For example, Iran is anticipating rapid growth only next year. Operators are still building the network in the regions and investments will be returned only after a few years. Main investments in Brazil and China were made in infrastructure development in 2015.
Although the path to 5G is open, operators need some time to recover from 4G costs. They also need to transfer subscribers to the new standard, provide them with devices with LTE and with new SIMs supporting this technology. In Western Europe, North America, Japan and South Korea this task was half solved by the end of 2016. Other regions are unlikely to achieve the same results even by the end of 2017. They will probably require several more years.
In 2016 the US came close to frequency allocation for 5G. In 2017 the search for solutions for the future standard will be continued. The final standard should appear in 2018. For operators this means that the sales will begin no earlier than the end of the current decade. 2016 provided operators with the opportunity to reduce their CAPEX and they can enjoy it until mass launch of 5G networks.
Convergence – Rates are Rising
The question about which additional services should be developed by operators remained open in 2016. A lot of answers were suggested and some were diametrically opposite.
Convergence, a term somewhat forgotten in the industry, became relevant again. Mobile and landline operators continued to consolidate their assets. Traditional triple play, one of the marketing achievements of operators in developed countries, is ready to grow to quadruple play which implies a single account for cable television, broadband Internet, landline phone and mobile.
Telecom companies showed some originality it their intention to acquire content producers. American AT&T aimed to purchase Time Warner while MegaFon in Russia acquired Mail.ru Group.
Games, videos, social networks – operators are paying more and more attention to these assets that have potential for additional monetization. Cisco predicts that by 2020 mobile traffic will exceed that of desktop. Within the next few years operators will become more persistent in their attempts to introduce a single payment for all communication services and for content received through various channels, whether it be music, games or TV shows.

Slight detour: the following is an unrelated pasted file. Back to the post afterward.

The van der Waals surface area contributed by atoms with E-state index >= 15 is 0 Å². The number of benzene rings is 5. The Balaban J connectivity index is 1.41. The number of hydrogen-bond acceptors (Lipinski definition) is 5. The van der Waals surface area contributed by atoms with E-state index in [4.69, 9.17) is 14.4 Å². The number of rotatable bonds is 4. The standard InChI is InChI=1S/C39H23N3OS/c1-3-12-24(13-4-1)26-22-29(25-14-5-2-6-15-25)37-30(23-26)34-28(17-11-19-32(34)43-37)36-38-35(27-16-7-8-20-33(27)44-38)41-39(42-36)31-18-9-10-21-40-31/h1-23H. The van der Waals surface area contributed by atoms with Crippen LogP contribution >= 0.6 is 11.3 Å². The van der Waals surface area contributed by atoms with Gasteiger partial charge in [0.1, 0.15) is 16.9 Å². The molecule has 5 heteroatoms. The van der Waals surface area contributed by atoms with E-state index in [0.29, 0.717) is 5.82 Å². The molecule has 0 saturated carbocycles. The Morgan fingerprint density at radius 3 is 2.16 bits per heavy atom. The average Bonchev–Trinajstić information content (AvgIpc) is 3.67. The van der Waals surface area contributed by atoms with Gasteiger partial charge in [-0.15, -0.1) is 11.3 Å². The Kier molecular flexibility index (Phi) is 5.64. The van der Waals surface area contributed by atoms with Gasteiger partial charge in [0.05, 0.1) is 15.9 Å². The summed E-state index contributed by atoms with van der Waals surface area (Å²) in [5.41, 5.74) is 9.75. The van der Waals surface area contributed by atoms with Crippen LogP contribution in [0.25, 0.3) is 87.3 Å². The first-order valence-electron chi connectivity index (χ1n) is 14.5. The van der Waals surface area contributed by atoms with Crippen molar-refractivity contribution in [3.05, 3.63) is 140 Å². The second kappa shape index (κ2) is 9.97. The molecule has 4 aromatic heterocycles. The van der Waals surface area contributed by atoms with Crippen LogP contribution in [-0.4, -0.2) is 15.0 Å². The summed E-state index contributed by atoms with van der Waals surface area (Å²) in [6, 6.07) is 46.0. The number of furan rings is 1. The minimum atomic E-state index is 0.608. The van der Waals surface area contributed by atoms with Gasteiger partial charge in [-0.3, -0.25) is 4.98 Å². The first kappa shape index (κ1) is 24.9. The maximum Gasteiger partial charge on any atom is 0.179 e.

Pinning hopes on video content whose traffic is constantly growing seems justified as operators do not want to become a dumb pipe. If it comes to that, they would at least want to get access to advertising spots.
Social networks, messengers and other communications services are another line of development for operators. These services are at the peak of popularity with mobile audience and they have greater traffic than video. For young audience the operator is more of an add-on to messengers than vice versa. Operators can take advantage of this by launching MVNO targeted at users focused on social networks and messengers. Ideally, to do this, social networks and messengers should belong to operators themselves. This will enable a smart synergy between the digital and the operator's businesses.
IoT as a Lifeline?
IoT market keeps growing in the industry. According to analytical report of Berg Insight, operators' revenue from IoT may amount to more than 11 billion euros in 2016. In Russia IoT accounts for 20% of telecom market.
Analytical reports of TMT Consulting and MTS estimated the size of the market in 2016 at 1.597 billion rubles, the share of the Russian M2M/IoT segment being 300 billion rubles. Number of M2M SIMs in Russia reached 7.8 million (compared to 6 million in 2015).
Quite traditionally the main growth drivers were the banking sector, M2M in transport, CCTV and smart home. MTS became the leader of the Russian M2M/IoT market. The volume of their telematic data was 52% compared to other players.
MegaFon at the end of last year introduced smart home technologies under the brand name Life Control. It is positioned as an ecosystem of smart devices ready for quick connection and use. The new system is available in Moscow, St. Petersburg and Yekaterinburg but MegaFon promises that the devices will operate throughout the country. Speaking of other operators, Tele2 concluded an agreement with the Skolkovo Center and Nokia to develop their own IoT projects.